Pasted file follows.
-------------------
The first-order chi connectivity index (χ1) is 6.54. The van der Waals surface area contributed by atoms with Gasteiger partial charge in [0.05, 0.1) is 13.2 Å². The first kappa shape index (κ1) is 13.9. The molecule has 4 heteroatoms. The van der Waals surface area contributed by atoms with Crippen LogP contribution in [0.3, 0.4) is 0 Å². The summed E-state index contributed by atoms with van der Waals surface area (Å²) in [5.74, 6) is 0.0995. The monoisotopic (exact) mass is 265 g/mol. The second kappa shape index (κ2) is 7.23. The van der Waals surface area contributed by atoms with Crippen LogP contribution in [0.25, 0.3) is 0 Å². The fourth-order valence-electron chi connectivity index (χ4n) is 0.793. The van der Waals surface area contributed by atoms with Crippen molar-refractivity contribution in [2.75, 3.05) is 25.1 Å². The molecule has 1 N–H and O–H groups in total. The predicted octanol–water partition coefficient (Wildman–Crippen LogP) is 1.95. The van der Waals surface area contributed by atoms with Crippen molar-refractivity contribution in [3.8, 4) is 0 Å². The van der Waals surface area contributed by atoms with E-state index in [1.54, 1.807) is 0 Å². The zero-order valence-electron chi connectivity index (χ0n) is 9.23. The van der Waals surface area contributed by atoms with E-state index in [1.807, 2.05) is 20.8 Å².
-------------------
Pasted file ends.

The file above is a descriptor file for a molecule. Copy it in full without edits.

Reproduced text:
The first-order chi connectivity index (χ1) is 6.54. The van der Waals surface area contributed by atoms with Gasteiger partial charge in [0.05, 0.1) is 13.2 Å². The first kappa shape index (κ1) is 13.9. The molecule has 4 heteroatoms. The van der Waals surface area contributed by atoms with Crippen LogP contribution in [0.3, 0.4) is 0 Å². The summed E-state index contributed by atoms with van der Waals surface area (Å²) in [5.74, 6) is 0.0995. The monoisotopic (exact) mass is 265 g/mol. The second kappa shape index (κ2) is 7.23. The van der Waals surface area contributed by atoms with Crippen LogP contribution in [0.25, 0.3) is 0 Å². The fourth-order valence-electron chi connectivity index (χ4n) is 0.793. The van der Waals surface area contributed by atoms with Crippen molar-refractivity contribution in [2.75, 3.05) is 25.1 Å². The molecule has 1 N–H and O–H groups in total. The predicted octanol–water partition coefficient (Wildman–Crippen LogP) is 1.95. The van der Waals surface area contributed by atoms with Crippen molar-refractivity contribution in [3.8, 4) is 0 Å². The van der Waals surface area contributed by atoms with E-state index in [1.54, 1.807) is 0 Å². The zero-order valence-electron chi connectivity index (χ0n) is 9.23. The van der Waals surface area contributed by atoms with E-state index in [1.807, 2.05) is 20.8 Å².